This Diet Toolkit is meant to support the information and guidance you receive in the Diet Module of the Anticancer Lifestyle Program. The resources on this page will give you tools you can use to make informed (and delicious!) food choices.
This review by the National Cancer Institute looks at the cancer risk of cooking meat at high temperatures, and ways to reduce exposure to the chemicals formed when meat is cooked.
A study by Bondonno et al found that moderate intake of flavonoids resulted in lower all-cause mortality, including cancer.
Confused about the rainbow of food labels?
For consumers uncertain about the value of organic food, a new study adds evidence to a larger body of research showing that eating organic very well may reduce pesticides in the human body.
A study by Lo et al, published in the International Journal of Cancer, followed over 42,000 women for over 7 years.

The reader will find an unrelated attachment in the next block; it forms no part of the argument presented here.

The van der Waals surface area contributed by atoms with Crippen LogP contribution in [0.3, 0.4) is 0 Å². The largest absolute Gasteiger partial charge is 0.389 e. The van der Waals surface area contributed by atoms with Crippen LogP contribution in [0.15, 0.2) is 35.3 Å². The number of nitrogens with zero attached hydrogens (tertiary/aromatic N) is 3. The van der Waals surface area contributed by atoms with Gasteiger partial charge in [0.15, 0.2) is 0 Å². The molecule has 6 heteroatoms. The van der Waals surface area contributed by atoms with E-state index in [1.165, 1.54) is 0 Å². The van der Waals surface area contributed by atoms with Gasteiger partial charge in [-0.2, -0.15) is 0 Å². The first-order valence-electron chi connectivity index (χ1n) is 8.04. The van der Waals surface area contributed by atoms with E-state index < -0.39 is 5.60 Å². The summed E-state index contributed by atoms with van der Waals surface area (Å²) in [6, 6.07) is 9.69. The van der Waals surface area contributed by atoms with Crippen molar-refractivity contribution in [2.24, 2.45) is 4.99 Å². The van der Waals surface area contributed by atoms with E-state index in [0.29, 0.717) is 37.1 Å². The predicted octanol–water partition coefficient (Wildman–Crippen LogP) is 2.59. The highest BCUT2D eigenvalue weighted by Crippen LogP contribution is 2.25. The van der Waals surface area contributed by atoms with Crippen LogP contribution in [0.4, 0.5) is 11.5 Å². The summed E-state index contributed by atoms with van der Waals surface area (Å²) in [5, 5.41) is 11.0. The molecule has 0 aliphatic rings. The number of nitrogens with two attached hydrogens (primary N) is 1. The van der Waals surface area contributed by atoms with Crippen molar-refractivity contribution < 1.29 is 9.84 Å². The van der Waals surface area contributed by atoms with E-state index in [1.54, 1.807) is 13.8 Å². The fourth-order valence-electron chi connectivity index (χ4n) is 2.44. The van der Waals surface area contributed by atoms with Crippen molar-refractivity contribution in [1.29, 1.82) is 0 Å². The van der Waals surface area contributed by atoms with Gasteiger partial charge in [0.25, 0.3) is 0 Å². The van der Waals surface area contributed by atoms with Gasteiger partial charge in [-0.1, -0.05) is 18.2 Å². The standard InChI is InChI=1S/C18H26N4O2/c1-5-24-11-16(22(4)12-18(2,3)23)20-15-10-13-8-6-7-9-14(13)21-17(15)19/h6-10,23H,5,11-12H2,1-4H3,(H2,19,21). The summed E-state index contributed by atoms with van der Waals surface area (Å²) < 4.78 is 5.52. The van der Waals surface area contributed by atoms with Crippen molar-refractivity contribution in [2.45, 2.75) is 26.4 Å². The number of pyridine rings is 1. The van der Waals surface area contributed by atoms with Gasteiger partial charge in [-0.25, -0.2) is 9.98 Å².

Many cancer patients, like myself, complete their treatment and then wonder what they can do to help themselves continue to fight cancer. The Anticancer Lifestyle Program has been designed for those patients willing to learn about and make those lifestyle changes that have the potential to make a difference.
“I now eat far more veggies, and look at packaging, cutting processed foods, and working on cutting out sugar.”
“I don’t look at meat as the main part of my meal. I eat less meat and more fruits and vegetables. I seek out plant-based recipes. Lastly, I try and will continue to try to eat foods I have not eaten before, e.g. eggplant and kale. (Still not fond of kale, but at least I tried it.)”